Ethan Hill
Anne Lang and Nicole Weisensee Egan
May 23, 2013 07:30 AM

Earl Morse had no idea that a casual question would end up launching him on a life-changing crusade.

It was December 2004, and the physician assistant was chatting with some World War II veteran patients when the subject turned to the memorial in their honor that had just opened the previous spring in Washington, D.C.

“I said to them, ‘Have you been to see your new memorial?’ ” says Morse, 54, who was working at an outpatient clinic for veterans in Chillicothe, Ohio.

“Sadly, none of them had been,” says Morse, who still works as a full-time PA for the VA and lives in Enon, Ohio, “and reality had set in that they were never going to see their memorial because they didn’t have the financial means. That broke my heart.”

So Morse decided to follow his heart and do something to help the aging heroes. The end result is the Honor Flight Network, a nonprofit that has flown more than 100,000 veterans to see their long-awaited memorial since its May 2005 inaugural flight.

The visits stir up a lot of emotions – and memories.

“I thought a lot about the war and all the battles I was in,” says George Gribben, Jr., 88, of Howard, Ohio, of his visit last fall.

“I was remembering some of the guys I was with,” says Gribben, who fought in the Battle of the Bulge, “and some of the difficulties we had.”

‘We Owe It to These Guys’

Morse credits Henderson, N.C., businessman Jeff Miller with making it possible to expand the project and help even more World War II veterans, who are dying at a rate of about 642 per day.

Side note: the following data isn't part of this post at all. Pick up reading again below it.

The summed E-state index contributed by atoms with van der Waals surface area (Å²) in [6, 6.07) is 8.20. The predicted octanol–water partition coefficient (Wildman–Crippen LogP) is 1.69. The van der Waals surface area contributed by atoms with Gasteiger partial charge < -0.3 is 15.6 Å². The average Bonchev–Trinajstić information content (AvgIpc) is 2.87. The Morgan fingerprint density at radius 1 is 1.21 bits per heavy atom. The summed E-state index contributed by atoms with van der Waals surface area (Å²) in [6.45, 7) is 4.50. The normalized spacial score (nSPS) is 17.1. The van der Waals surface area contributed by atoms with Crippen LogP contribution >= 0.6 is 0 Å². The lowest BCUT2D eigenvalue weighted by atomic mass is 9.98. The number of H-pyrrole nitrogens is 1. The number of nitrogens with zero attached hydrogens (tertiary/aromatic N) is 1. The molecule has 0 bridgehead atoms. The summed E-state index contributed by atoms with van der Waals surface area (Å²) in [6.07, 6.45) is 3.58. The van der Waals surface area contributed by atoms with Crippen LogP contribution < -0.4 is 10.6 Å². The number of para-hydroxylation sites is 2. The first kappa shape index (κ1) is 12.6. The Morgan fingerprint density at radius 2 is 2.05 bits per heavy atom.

“There is no way I can describe the Honor Flight Network program and the successes that we’ve enjoyed without bringing Jeff into the picture,” Morse says.

“He did an incredible, incredible job,” he says. “He’s a very wonderful, selfless individual.”

Miller says helping was a no-brainer for him.

“I feel we owe it to these guys,” says Miller, 58. “I mean, their memorial wasn’t even built until nearly 60 years after the war. It’s so rewarding to see the look on their faces.”

Charlie Sens says seeing it last fall hit him harder than he thought it would.

“I told myself I’d bite my tongue to keep from crying,” says Sens, 88, of Marion, Ohio, who twice earned a Purple Heart and a bronze star during his 3½ years in the Army, “but the next thing I knew, the tears were flowing.”

Honor Flight is available on demand and is currently screening in select locations around the country. The documentary focuses on four WWII veterans from the Midwest as each prepares to take an Honor Flight Network trip to their long-awaited memorial in Washington, D.C. – and includes footage of the emotionally-charged hours they spend on the site. See the trailer for the film below.

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